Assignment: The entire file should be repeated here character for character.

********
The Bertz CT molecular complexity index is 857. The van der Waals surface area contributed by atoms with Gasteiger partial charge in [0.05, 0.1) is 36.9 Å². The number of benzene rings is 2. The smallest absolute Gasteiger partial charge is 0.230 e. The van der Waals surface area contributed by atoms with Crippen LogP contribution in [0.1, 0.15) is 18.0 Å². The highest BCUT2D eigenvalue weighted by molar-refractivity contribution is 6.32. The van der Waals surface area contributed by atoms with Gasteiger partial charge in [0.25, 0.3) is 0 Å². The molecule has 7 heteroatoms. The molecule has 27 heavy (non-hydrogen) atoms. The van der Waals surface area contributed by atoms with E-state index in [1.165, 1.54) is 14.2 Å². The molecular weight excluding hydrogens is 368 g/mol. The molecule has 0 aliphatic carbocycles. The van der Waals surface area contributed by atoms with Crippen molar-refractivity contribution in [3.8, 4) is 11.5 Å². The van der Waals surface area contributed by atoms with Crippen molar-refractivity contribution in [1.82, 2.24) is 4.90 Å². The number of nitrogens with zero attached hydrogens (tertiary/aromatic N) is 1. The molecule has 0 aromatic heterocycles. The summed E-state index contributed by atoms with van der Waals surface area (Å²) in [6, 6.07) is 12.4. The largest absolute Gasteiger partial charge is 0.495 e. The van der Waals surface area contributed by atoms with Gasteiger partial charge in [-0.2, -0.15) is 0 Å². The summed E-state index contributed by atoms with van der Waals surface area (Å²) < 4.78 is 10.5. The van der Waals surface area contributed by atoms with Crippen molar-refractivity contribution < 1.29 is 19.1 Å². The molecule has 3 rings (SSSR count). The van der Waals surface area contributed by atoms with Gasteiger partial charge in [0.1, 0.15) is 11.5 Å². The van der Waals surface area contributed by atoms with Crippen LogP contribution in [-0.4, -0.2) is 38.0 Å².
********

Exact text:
The Bertz CT molecular complexity index is 857. The van der Waals surface area contributed by atoms with Gasteiger partial charge in [0.05, 0.1) is 36.9 Å². The number of benzene rings is 2. The smallest absolute Gasteiger partial charge is 0.230 e. The van der Waals surface area contributed by atoms with Crippen LogP contribution in [0.1, 0.15) is 18.0 Å². The highest BCUT2D eigenvalue weighted by molar-refractivity contribution is 6.32. The van der Waals surface area contributed by atoms with Gasteiger partial charge in [0.25, 0.3) is 0 Å². The molecule has 7 heteroatoms. The molecule has 27 heavy (non-hydrogen) atoms. The van der Waals surface area contributed by atoms with E-state index in [1.165, 1.54) is 14.2 Å². The molecular weight excluding hydrogens is 368 g/mol. The molecule has 0 aliphatic carbocycles. The van der Waals surface area contributed by atoms with Crippen molar-refractivity contribution in [3.8, 4) is 11.5 Å². The van der Waals surface area contributed by atoms with Crippen molar-refractivity contribution in [1.82, 2.24) is 4.90 Å². The number of nitrogens with zero attached hydrogens (tertiary/aromatic N) is 1. The molecule has 0 aromatic heterocycles. The summed E-state index contributed by atoms with van der Waals surface area (Å²) in [6, 6.07) is 12.4. The largest absolute Gasteiger partial charge is 0.495 e. The van der Waals surface area contributed by atoms with Gasteiger partial charge in [-0.2, -0.15) is 0 Å². The summed E-state index contributed by atoms with van der Waals surface area (Å²) < 4.78 is 10.5. The van der Waals surface area contributed by atoms with Crippen molar-refractivity contribution < 1.29 is 19.1 Å². The molecule has 3 rings (SSSR count). The van der Waals surface area contributed by atoms with Gasteiger partial charge in [0.1, 0.15) is 11.5 Å². The van der Waals surface area contributed by atoms with Crippen LogP contribution in [-0.4, -0.2) is 38.0 Å².